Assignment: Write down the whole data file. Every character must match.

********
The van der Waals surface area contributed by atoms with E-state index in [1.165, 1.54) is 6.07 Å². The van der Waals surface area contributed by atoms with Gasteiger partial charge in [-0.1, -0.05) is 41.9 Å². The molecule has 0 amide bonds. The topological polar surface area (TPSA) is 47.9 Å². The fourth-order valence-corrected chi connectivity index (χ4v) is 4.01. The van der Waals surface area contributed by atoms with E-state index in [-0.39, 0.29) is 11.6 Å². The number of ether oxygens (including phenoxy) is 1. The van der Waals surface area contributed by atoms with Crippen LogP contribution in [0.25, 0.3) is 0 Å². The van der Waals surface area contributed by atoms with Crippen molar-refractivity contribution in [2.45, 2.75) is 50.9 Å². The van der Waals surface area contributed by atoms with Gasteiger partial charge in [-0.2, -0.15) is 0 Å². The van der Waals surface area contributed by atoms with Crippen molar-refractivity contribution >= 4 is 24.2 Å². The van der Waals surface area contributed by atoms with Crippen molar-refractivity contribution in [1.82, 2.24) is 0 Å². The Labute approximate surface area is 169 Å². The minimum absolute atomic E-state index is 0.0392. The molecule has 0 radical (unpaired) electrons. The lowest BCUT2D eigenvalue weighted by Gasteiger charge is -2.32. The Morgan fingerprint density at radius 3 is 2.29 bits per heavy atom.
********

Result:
The van der Waals surface area contributed by atoms with E-state index in [1.165, 1.54) is 6.07 Å². The van der Waals surface area contributed by atoms with Gasteiger partial charge in [-0.1, -0.05) is 41.9 Å². The molecule has 0 amide bonds. The topological polar surface area (TPSA) is 47.9 Å². The fourth-order valence-corrected chi connectivity index (χ4v) is 4.01. The van der Waals surface area contributed by atoms with E-state index in [-0.39, 0.29) is 11.6 Å². The number of ether oxygens (including phenoxy) is 1. The van der Waals surface area contributed by atoms with Crippen LogP contribution in [0.25, 0.3) is 0 Å². The van der Waals surface area contributed by atoms with Crippen molar-refractivity contribution in [2.45, 2.75) is 50.9 Å². The van der Waals surface area contributed by atoms with Gasteiger partial charge in [-0.2, -0.15) is 0 Å². The van der Waals surface area contributed by atoms with Crippen molar-refractivity contribution >= 4 is 24.2 Å². The van der Waals surface area contributed by atoms with Crippen molar-refractivity contribution in [1.82, 2.24) is 0 Å². The Labute approximate surface area is 169 Å². The minimum absolute atomic E-state index is 0.0392. The molecule has 0 radical (unpaired) electrons. The lowest BCUT2D eigenvalue weighted by Gasteiger charge is -2.32. The Morgan fingerprint density at radius 3 is 2.29 bits per heavy atom.